One factor was possibly the digital divide – disregarding those who do not have access to the internet. Even so, this was a poor outcome, setting up battles over every element within the plan, due to its lack of true ownership. The councillor claims that the Town Council (as opposed to the District Council) has not even been consulted, yet district councils are supposed to take account of the views of town or parish councillors.

These indicators of disaffection, disengagement – the democratic deficit – converting into community cynicism, anger or apathy, should ring alarm bells for all – especially our elected representatives and social activists.

Social Activism and Community Participation

Nationally there are clear signs of some key causes engaging significantly more social activists. Issues recently have included Black Lives Matter, climate change and the remodelling of Britain’s relationship with Europe. These have re-introduced a sense of urgency and legacy for many.  

Perhaps there is a glimmer of hope in this emerging sense of collective responsibility for what we leave to future generations, through a combination of issue-based virtual communities and old-fashioned street protest.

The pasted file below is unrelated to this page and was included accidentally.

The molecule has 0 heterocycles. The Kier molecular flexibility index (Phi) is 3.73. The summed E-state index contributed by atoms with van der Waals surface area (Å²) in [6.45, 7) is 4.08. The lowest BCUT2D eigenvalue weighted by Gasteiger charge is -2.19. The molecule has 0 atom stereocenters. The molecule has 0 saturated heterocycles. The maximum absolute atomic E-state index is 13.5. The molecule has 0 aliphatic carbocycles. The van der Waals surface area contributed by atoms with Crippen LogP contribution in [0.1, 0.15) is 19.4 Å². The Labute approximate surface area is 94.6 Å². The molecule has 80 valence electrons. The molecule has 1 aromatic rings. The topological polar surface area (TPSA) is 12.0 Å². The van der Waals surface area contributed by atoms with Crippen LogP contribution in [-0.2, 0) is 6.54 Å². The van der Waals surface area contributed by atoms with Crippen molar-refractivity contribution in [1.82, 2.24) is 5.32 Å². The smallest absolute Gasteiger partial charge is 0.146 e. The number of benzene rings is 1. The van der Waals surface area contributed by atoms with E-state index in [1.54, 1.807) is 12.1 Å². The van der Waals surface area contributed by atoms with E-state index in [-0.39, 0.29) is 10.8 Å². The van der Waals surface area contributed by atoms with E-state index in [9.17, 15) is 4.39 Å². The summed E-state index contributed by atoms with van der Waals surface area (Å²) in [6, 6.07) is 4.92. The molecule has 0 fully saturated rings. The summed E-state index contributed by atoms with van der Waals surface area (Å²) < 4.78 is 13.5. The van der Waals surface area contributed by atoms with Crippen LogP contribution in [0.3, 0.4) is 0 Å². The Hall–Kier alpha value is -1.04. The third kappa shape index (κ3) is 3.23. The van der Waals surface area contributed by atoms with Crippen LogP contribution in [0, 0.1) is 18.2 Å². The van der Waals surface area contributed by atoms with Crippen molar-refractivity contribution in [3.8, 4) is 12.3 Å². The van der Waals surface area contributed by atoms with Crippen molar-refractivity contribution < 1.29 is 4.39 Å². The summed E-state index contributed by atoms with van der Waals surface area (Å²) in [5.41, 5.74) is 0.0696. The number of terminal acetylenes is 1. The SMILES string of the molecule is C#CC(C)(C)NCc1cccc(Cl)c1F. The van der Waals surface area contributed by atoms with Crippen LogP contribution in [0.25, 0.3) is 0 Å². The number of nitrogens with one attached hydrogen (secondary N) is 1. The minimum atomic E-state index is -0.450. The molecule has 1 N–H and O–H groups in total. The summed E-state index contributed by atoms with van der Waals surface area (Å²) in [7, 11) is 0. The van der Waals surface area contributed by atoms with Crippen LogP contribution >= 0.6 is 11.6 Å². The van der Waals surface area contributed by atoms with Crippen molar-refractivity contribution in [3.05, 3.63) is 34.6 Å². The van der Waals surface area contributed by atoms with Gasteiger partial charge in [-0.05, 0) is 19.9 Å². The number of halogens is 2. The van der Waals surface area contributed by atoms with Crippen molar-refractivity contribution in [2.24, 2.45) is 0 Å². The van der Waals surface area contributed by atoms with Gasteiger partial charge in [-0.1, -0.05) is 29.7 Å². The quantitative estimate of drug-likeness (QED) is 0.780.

There are plenty of models out there to show FHDC that a very different mindset to command and control, with real community engagement, would be worth considering.

In Margate, uses for the same funding accessed in Folkestone – the High Street Regeneration Fund – are passed through a “People’s Panel” – a representative forum.

In Stockport, there is a similar scenario of regeneration and reversal of decline to that in Folkestone, including the demise of Debenhams as a symbol of a decaying town centre. Their approach – under tough economic circumstances – emphasises engagement with a strong emphasis on community heritage, local people and employment opportunities.

FHDC’s own Governance Committee reviewed the way other Councils work in 2020 and noted that change is overdue, recognising essentially that:

  1. FHDC local government systems should be opened up to greater participation
  2. FHDC leadership must engage with and respond to community experience 
  3. FHDC Elected representatives must demonstrate real local accountability. 

The Place Plan may prove to be a turning point, when FHDC itself will be put in its place – exposing the thorny issue of democratic deficit in its structure and decision making.

The views in this article are personal and should not be assumed to reflect those of any organisation he works with or for.



Useful references

FHDC roles and functions 

FHDC Governance committee January 2020

FHDC Place Plan

Stockton-on-Tees Council and its approach to regeneration

Margate Council Deal Peoples Panel (community consultative)

AFRA